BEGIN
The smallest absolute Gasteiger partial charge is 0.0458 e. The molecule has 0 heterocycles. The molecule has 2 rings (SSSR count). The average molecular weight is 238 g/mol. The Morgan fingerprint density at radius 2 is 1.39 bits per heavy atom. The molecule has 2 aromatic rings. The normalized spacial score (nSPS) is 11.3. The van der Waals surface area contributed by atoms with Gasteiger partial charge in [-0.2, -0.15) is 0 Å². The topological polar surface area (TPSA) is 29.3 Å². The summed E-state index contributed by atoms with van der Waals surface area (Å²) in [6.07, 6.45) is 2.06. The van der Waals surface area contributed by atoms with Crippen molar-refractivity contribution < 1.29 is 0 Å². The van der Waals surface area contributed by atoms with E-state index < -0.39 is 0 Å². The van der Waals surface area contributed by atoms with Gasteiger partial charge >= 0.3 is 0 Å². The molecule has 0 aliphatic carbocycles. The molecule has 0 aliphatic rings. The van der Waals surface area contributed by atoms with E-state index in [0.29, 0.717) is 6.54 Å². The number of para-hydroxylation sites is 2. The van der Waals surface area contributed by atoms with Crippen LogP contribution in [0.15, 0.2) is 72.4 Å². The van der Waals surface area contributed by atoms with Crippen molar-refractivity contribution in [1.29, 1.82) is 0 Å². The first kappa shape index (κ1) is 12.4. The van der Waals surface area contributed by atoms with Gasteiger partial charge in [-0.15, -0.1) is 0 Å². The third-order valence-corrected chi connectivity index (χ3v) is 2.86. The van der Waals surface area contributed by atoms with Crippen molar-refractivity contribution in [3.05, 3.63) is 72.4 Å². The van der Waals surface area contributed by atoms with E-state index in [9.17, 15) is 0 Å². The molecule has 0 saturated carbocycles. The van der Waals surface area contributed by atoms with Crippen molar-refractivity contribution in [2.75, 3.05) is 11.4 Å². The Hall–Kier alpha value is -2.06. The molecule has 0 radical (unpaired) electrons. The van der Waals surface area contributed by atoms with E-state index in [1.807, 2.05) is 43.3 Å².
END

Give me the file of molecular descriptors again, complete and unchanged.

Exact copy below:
The smallest absolute Gasteiger partial charge is 0.0458 e. The molecule has 0 heterocycles. The molecule has 2 rings (SSSR count). The average molecular weight is 238 g/mol. The Morgan fingerprint density at radius 2 is 1.39 bits per heavy atom. The molecule has 2 aromatic rings. The normalized spacial score (nSPS) is 11.3. The van der Waals surface area contributed by atoms with Gasteiger partial charge in [-0.2, -0.15) is 0 Å². The topological polar surface area (TPSA) is 29.3 Å². The summed E-state index contributed by atoms with van der Waals surface area (Å²) in [6.07, 6.45) is 2.06. The van der Waals surface area contributed by atoms with Crippen molar-refractivity contribution < 1.29 is 0 Å². The van der Waals surface area contributed by atoms with E-state index < -0.39 is 0 Å². The van der Waals surface area contributed by atoms with Gasteiger partial charge >= 0.3 is 0 Å². The molecule has 0 aliphatic carbocycles. The molecule has 0 aliphatic rings. The van der Waals surface area contributed by atoms with E-state index in [0.29, 0.717) is 6.54 Å². The number of para-hydroxylation sites is 2. The van der Waals surface area contributed by atoms with Crippen LogP contribution in [0.15, 0.2) is 72.4 Å². The van der Waals surface area contributed by atoms with Crippen molar-refractivity contribution in [1.29, 1.82) is 0 Å². The first kappa shape index (κ1) is 12.4. The van der Waals surface area contributed by atoms with Gasteiger partial charge in [-0.15, -0.1) is 0 Å². The third-order valence-corrected chi connectivity index (χ3v) is 2.86. The van der Waals surface area contributed by atoms with Crippen molar-refractivity contribution in [3.05, 3.63) is 72.4 Å². The van der Waals surface area contributed by atoms with E-state index in [9.17, 15) is 0 Å². The molecule has 0 saturated carbocycles. The van der Waals surface area contributed by atoms with Crippen molar-refractivity contribution in [2.75, 3.05) is 11.4 Å². The Hall–Kier alpha value is -2.06. The molecule has 0 radical (unpaired) electrons. The van der Waals surface area contributed by atoms with E-state index in [1.807, 2.05) is 43.3 Å².